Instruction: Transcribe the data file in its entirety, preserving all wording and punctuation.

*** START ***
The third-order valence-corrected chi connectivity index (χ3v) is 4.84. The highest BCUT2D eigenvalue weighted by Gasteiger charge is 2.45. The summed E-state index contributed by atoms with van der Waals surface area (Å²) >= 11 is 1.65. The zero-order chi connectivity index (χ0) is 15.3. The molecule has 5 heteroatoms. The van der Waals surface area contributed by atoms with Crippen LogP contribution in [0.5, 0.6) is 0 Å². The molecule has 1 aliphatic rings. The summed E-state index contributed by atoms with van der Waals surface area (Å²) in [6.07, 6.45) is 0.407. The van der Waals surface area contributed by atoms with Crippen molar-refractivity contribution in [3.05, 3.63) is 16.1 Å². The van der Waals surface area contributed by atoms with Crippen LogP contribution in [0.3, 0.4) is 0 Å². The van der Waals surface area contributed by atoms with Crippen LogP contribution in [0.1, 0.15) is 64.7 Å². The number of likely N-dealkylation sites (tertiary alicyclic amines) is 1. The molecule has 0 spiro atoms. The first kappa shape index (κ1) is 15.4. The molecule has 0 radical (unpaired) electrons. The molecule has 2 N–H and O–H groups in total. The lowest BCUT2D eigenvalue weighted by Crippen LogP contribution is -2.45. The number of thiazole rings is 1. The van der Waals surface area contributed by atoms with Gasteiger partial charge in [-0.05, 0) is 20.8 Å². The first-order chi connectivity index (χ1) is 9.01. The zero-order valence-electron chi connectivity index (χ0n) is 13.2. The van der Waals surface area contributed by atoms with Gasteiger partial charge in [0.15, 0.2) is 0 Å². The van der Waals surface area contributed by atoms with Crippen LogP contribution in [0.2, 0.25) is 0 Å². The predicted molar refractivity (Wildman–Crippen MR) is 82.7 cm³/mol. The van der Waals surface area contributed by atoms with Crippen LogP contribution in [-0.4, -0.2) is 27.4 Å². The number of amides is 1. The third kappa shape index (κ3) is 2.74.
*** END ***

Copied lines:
The third-order valence-corrected chi connectivity index (χ3v) is 4.84. The highest BCUT2D eigenvalue weighted by Gasteiger charge is 2.45. The summed E-state index contributed by atoms with van der Waals surface area (Å²) >= 11 is 1.65. The zero-order chi connectivity index (χ0) is 15.3. The molecule has 5 heteroatoms. The van der Waals surface area contributed by atoms with Crippen LogP contribution in [0.5, 0.6) is 0 Å². The molecule has 1 aliphatic rings. The summed E-state index contributed by atoms with van der Waals surface area (Å²) in [6.07, 6.45) is 0.407. The van der Waals surface area contributed by atoms with Crippen molar-refractivity contribution in [3.05, 3.63) is 16.1 Å². The van der Waals surface area contributed by atoms with Crippen LogP contribution in [0.3, 0.4) is 0 Å². The van der Waals surface area contributed by atoms with Crippen LogP contribution in [0.1, 0.15) is 64.7 Å². The number of likely N-dealkylation sites (tertiary alicyclic amines) is 1. The molecule has 0 spiro atoms. The first kappa shape index (κ1) is 15.4. The molecule has 0 radical (unpaired) electrons. The molecule has 2 N–H and O–H groups in total. The lowest BCUT2D eigenvalue weighted by Crippen LogP contribution is -2.45. The number of thiazole rings is 1. The van der Waals surface area contributed by atoms with Gasteiger partial charge in [-0.05, 0) is 20.8 Å². The first-order chi connectivity index (χ1) is 9.01. The zero-order valence-electron chi connectivity index (χ0n) is 13.2. The van der Waals surface area contributed by atoms with Gasteiger partial charge in [0.15, 0.2) is 0 Å². The van der Waals surface area contributed by atoms with Crippen LogP contribution in [0.2, 0.25) is 0 Å². The predicted molar refractivity (Wildman–Crippen MR) is 82.7 cm³/mol. The van der Waals surface area contributed by atoms with Crippen LogP contribution in [-0.4, -0.2) is 27.4 Å². The number of amides is 1. The third kappa shape index (κ3) is 2.74.